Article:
The Spotted Owl caurina subspecies is a medium-sized, round-headed owl lacking ear tufts. The upperparts of the owl are brown spotted with buff, except for the top of the head and the hind-neck, which are spotted with white. The underparts are whitish; the abdomen and the chest are barred with brown.
The Spotted Owl is a permanent resident throughout its range, which extends along coastal forests from southwestern British Columbia to southern California, and along the southern Rocky Mountains from central Colorado to central Mexico. In British Columbia, the owl occurs north to Anderson Lake, east to Mowhawkum Creek, and west to Capilano River.
The Spotted Owl is associated with late successional or old-growth forest in the Pacific Northwest of the U.S. and the province of BC. In wet forest areas, Spotted Owls generally use stands dominated by conifers, though they may use mixed conifer-hardwood stands. These preferences reflect the availability of their most important prey species, the flying squirrel, which feeds on fungi growing on or around Douglas firs.
Spotted Owls begin breeding at two or three years of age. They usually mate for life and use the same nest site in subsequent years, though they do not breed every year. They usually nest in a tree cavity or in a crevice on a cliff, but will also use an abandoned stick nest in a tree. Clutches contain two or three plain white eggs.
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Spotted Owls in BC face extremely high mortality in their first winter. The movements of juvenile owls have been tracked by radio telemetry to determine their activity patterns, survival and recruitment rates, and causes of death. Two of the three chicks tagged with a radio transmitter in 2003 survived the winter. Of three young tagged in 2004, one is still surviving, one was killed by a Great Horned Owl, and the third died of starvation.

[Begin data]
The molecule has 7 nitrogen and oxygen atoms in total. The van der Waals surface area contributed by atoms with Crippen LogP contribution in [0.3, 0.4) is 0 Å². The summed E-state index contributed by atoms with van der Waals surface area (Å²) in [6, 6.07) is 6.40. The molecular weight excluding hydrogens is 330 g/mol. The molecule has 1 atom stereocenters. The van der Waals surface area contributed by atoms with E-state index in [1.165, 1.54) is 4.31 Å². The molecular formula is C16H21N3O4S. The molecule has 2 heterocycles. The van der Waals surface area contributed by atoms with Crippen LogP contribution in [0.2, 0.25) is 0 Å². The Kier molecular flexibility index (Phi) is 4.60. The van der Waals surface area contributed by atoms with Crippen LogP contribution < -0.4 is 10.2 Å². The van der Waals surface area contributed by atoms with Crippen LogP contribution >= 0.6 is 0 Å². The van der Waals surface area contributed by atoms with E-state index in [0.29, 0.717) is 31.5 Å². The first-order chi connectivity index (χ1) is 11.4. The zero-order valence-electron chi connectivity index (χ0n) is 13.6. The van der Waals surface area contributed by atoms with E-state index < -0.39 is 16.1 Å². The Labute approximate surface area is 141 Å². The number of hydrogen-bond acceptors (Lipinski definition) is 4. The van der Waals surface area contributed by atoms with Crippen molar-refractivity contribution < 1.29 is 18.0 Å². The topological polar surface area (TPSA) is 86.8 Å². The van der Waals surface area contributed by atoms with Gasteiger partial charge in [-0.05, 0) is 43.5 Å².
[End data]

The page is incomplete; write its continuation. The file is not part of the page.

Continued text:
Habitat and prey availability are probably the most important limiting factors for this species. Within the range of the Spotted Owl in BC, about 3000 ha of forest is harvested annually. This logging impacts on the owl, because it alters forest structure and composition, isolates individual nesting pairs, removes potential nest trees, and fragments and isolates forest stands to the extent that they become unsuitable for owls. Nature Canada continues to urge the federal government to institute viable habitat protection which will directly benefit the Spotted Owl.
Since the food supply available to Spotted Owls is determined by forest type, structure and composition, forest management practices have an important effect on prey populations and ultimately on owl densities. Other threats include predation by Great Horned Owls, competition with Barred Owls, and toxic pollution resulting in thinned eggshells.
The Spotted Owl is on the brink of extinction in Canada. Recent estimates are that the entire population consists of just 33 pairs with a forecast 10% annual decline rate.
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Nature Canada has identified key Important Bird Areas that contain critical habitat for the Spotted Owl. Through our Important Bird Area Program, and with member support, we’re working to secure long-term protections for these areas to reestablish a viable Spotted Owl population in British Columbia.